Marine Convicted of 1 Count of Hazing; Rank is Reduced

NORFOLK, Va.  — A decorated Marine accused of humiliating and physically abusing those under his command has been convicted of one count of hazing and was sentenced to a reduction in rank, the military said Monday.

Staff Sgt. Dustin A. Barker was convicted Thursday in a general court-martial at Naval Station Norfolk. In addition to the hazing charge, he was convicted of dereliction of duty in a separate incident.

Barker was accused of multiple counts of hazing Marines under his command in 2013 at bases in Virginia and in Cuba when he was a platoon sergeant with the Marine Corps Security Forces Regiment. But he was found guilty in only one incident, in which prosecutors said he ordered one Marine to punch another hard enough to make him urinate blood at the Navy's base in Guantanamo Bay, Cuba.

Barker also was accused of ordering one Marine to strike another with a rock, a third to punch himself in the face, and two others to punch each other. Prosecutors said he made his Marines at the Quantico, Virginia, base run excessive distances while wearing heavy equipment.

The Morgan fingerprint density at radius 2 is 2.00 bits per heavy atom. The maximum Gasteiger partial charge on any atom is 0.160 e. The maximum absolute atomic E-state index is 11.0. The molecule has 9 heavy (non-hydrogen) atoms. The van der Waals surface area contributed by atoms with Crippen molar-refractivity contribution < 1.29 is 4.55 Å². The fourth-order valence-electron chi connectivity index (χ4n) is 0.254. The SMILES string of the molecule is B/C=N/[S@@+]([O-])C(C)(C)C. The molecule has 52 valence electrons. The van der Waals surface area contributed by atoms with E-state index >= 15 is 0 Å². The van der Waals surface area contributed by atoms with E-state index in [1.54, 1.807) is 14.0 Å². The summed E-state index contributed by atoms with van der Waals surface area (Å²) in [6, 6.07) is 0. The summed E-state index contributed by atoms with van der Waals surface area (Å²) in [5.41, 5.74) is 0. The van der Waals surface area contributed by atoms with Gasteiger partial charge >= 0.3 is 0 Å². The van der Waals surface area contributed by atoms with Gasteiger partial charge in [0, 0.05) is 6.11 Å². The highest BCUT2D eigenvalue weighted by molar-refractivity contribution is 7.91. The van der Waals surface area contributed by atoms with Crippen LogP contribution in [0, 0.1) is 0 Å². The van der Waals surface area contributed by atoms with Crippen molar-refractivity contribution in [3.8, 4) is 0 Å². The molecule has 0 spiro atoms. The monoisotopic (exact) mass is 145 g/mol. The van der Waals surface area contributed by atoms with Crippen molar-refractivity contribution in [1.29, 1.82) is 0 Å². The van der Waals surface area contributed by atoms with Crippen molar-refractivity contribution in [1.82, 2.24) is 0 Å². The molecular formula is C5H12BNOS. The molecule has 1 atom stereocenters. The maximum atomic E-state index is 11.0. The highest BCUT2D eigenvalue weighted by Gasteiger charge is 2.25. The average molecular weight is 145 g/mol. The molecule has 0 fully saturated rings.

At Camp Allen in Norfolk, Barker was accused of requiring an excessive number of advancement exercises known as "buddy rushes" and requiring his Marines to shave one another's faces.

Barker was found not guilty on those counts. And during the trial, one hazing charge was withdrawn — in which Barker was said to have forced a Marine to cut the grass at Guantanamo Bay with scissors.

Barker's dereliction-of-duty conviction came for failing to take corrective action at Quantico. Prosecutors said that during live fire training, a Marine was struck by a ricochet in the face.

Barker is originally from Kentucky and joined the Marines in 2002. He racked up a slew of medals and honors throughout a career that took him to Iraq and Afghanistan. He's had two awards for good conduct and one for humanitarian service.

Barker was sentenced Friday to the reduction in rank — to sergeant.

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